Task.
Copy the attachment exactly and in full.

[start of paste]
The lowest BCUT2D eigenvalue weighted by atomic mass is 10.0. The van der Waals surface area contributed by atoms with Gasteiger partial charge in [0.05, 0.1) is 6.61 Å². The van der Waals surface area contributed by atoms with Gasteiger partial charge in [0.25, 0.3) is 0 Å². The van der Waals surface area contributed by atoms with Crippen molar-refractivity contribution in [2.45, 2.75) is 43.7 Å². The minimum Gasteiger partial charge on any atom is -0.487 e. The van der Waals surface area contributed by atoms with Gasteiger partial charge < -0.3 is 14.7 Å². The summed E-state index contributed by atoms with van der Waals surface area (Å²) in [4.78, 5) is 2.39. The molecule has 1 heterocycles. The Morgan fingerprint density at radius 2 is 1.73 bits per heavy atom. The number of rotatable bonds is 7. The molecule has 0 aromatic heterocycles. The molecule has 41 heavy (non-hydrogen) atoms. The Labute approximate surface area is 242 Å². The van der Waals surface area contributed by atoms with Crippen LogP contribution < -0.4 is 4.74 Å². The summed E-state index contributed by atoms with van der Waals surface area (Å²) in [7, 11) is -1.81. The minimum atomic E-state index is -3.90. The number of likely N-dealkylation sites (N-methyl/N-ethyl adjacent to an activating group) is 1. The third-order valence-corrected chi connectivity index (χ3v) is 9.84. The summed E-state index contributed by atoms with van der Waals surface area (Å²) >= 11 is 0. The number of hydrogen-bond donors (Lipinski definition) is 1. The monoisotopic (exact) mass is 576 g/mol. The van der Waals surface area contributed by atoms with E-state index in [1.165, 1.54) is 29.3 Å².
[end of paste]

The lowest BCUT2D eigenvalue weighted by atomic mass is 10.0. The van der Waals surface area contributed by atoms with Gasteiger partial charge in [0.05, 0.1) is 6.61 Å². The van der Waals surface area contributed by atoms with Gasteiger partial charge in [0.25, 0.3) is 0 Å². The van der Waals surface area contributed by atoms with Crippen molar-refractivity contribution in [2.45, 2.75) is 43.7 Å². The minimum Gasteiger partial charge on any atom is -0.487 e. The van der Waals surface area contributed by atoms with Gasteiger partial charge < -0.3 is 14.7 Å². The summed E-state index contributed by atoms with van der Waals surface area (Å²) in [4.78, 5) is 2.39. The molecule has 1 heterocycles. The Morgan fingerprint density at radius 2 is 1.73 bits per heavy atom. The number of rotatable bonds is 7. The molecule has 0 aromatic heterocycles. The molecule has 41 heavy (non-hydrogen) atoms. The Labute approximate surface area is 242 Å². The van der Waals surface area contributed by atoms with Crippen LogP contribution < -0.4 is 4.74 Å². The summed E-state index contributed by atoms with van der Waals surface area (Å²) in [7, 11) is -1.81. The minimum atomic E-state index is -3.90. The number of likely N-dealkylation sites (N-methyl/N-ethyl adjacent to an activating group) is 1. The third-order valence-corrected chi connectivity index (χ3v) is 9.84. The summed E-state index contributed by atoms with van der Waals surface area (Å²) >= 11 is 0. The number of hydrogen-bond donors (Lipinski definition) is 1. The monoisotopic (exact) mass is 576 g/mol. The van der Waals surface area contributed by atoms with E-state index in [1.165, 1.54) is 29.3 Å².